Visual selective attention (VSA) improves across childhood. Conjunction search tasks require integrating multiple visual features in order to find a target among distractors and are often used to measure VSA. Motivated by the visual system's architecture and developmental changes in neural connectivity, we predicted that feature integration across separate visual pathways (e.g., color and motion) should develop later than feature integration within the same visual pathways (e.g., luminance and motion). A total of 89 4- to 10-year-old children completed a visual search task that manipulated whether feature integration was between separate parallel visual pathways or within the same visual pathway. We first examined whether color-motion integration was associated with a performance cost relative to luminance-motion integration across childhood. We found that color-motion integration was worse than luminance-motion integration in early childhood but that this difference decreased with age. We also examined whether luminance-motion and color-motion visual search performance developed differently across childhood. Reaction time (RT) visual search slopes for the luminance-motion condition were both stable across childhood and steeper overall than those for the color-motion condition. In contrast, RT search slopes for the color-motion condition became steeperincrease across childhood. Finally, we found that age-related improvements in color-motion integration, relative to luminance-motion integration, were associated with longer color-motion search rates across childhood. These data suggest that age-related improvements in color-motion feature integration may increase competition between color-motion targets and distractors, thereby increasing the amount of time needed to process distractors as nontargets during the selection process.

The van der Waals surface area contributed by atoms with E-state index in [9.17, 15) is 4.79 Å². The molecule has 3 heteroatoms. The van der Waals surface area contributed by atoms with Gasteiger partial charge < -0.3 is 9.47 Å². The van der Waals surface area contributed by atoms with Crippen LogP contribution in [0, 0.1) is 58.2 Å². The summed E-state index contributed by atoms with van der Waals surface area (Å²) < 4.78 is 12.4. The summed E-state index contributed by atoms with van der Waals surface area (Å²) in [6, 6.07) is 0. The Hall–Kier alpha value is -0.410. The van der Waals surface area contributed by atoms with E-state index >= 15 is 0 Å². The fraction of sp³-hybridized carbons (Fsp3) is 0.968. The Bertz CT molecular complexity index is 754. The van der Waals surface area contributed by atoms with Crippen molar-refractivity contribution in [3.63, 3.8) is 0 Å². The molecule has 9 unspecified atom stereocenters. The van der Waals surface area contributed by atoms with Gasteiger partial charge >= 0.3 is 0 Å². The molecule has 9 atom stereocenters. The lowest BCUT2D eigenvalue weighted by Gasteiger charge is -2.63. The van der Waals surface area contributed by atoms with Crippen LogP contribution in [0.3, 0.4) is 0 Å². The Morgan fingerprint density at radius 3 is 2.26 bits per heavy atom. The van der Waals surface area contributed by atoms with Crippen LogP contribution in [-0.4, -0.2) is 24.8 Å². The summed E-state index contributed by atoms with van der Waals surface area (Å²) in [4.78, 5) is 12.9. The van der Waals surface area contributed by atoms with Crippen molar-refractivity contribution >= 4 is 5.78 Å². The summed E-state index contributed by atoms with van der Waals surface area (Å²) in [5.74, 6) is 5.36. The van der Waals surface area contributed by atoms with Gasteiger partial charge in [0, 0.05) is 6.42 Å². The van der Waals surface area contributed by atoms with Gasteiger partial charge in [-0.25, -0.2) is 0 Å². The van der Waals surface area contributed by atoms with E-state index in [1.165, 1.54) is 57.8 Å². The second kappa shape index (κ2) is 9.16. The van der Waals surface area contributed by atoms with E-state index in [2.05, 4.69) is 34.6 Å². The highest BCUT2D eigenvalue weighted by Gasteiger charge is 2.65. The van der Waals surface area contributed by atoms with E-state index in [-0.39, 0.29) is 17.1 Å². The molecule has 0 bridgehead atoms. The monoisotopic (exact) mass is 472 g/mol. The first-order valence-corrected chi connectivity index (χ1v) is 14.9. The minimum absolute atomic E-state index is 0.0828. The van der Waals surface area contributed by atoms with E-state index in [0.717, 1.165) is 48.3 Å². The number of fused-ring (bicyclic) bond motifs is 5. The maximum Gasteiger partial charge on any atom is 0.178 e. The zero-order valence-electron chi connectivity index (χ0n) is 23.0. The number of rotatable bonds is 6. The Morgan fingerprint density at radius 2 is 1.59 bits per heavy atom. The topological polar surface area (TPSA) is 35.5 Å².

Keywords: Childhood; Development; Feature integration; Selective attention; Visual attention; Visual search.
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